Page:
There were a lot of reasons I read Among Others late into the night. The style is very brisk, very contemporary, very... believable. Even with the fantasy elements, even as it's infused with a healthy dose of sci-fi fandom, Among Others is written in a natural teen tone, with natural thoughts and feelings and behaviors, all expressed extremely believably. Sometimes even too believably. Mori thinks and writes about her love of sci-fi, the fairies she sees, her family, sexual thoughts, friendships and more. The flat-written parts of Mori's diary were utterly realistic, but they were interspersed with that all-too-familiar nonsense of having quoted speech in what is supposed to be a diary. The real-time versus post-time storytelling felt skewed and awkward, as it usually does in "recorded" stories.

But then there's the matter of the story. And the characters. Because my true frustration and disappointment from Among Others stems from here. The entire first half of Among Others builds a general background story for Mori to live in - we are introduced to her family dynamic, her fantasy world, her status as a "cripple" (which we know is from a relatively recent accident). We're introduced to half sketched characters - Mori's sci-fi loving father, her trio of utterly personality-less aunts, both her grandfathers, her "close" aunt from her mother's side, her schoolmates, her friends... and of course, her absent mother. These characters are loosely drawn at the best of times, having a clearly defined personality trait for the sake of "character", but not much beyond. The characters fit in nicely as background items, but though they certainly felt believable, I never felt like I could understand them fully. Their motivations are unclear. Their behaviors are inconsistent. Believable, yes. But not real.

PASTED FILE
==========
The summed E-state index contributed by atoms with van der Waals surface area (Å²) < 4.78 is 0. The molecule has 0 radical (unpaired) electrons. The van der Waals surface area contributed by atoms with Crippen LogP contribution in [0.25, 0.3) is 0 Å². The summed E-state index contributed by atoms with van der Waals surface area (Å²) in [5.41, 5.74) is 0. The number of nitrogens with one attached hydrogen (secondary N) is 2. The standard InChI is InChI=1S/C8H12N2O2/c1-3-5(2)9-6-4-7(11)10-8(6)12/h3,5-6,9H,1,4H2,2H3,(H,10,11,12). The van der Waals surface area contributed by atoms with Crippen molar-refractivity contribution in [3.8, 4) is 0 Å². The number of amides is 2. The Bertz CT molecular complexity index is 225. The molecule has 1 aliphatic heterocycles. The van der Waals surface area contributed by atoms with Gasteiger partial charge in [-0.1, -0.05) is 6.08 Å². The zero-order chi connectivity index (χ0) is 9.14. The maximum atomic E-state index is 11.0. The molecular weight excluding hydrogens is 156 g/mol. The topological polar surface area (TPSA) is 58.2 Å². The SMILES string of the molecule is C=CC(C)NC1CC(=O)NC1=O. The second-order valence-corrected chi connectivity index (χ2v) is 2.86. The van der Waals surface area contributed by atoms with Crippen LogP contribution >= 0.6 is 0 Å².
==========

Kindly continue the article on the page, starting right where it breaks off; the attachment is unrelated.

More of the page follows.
Place these characters in strategic locations and you'd expect to get a plot. But there's no plot. There's a bit of story, yes - Mori's struggles to fit in at school, to find friends in her sci-fi book club, to move past the accident that left her disabled, the accident that killed her twin sister, to avoid all contact with her mother... These are story elements, but when Walton tries to tie them together to form a plot, the whole thing sort of collapses. The entire premise of the final magical climax felt utterly ridiculous, so baseless, that I was certain my library's digital copy must be damaged. I was certain there must have been parts missing, because nothing in the ending felt remotely developed. Quite frankly, it fell from the sky, and not in a good way. And the final lines were even worse, a clumsy attempt at resolving everything that really resolved nothing. I finished the book and wanted to throw it. Really. Throw it.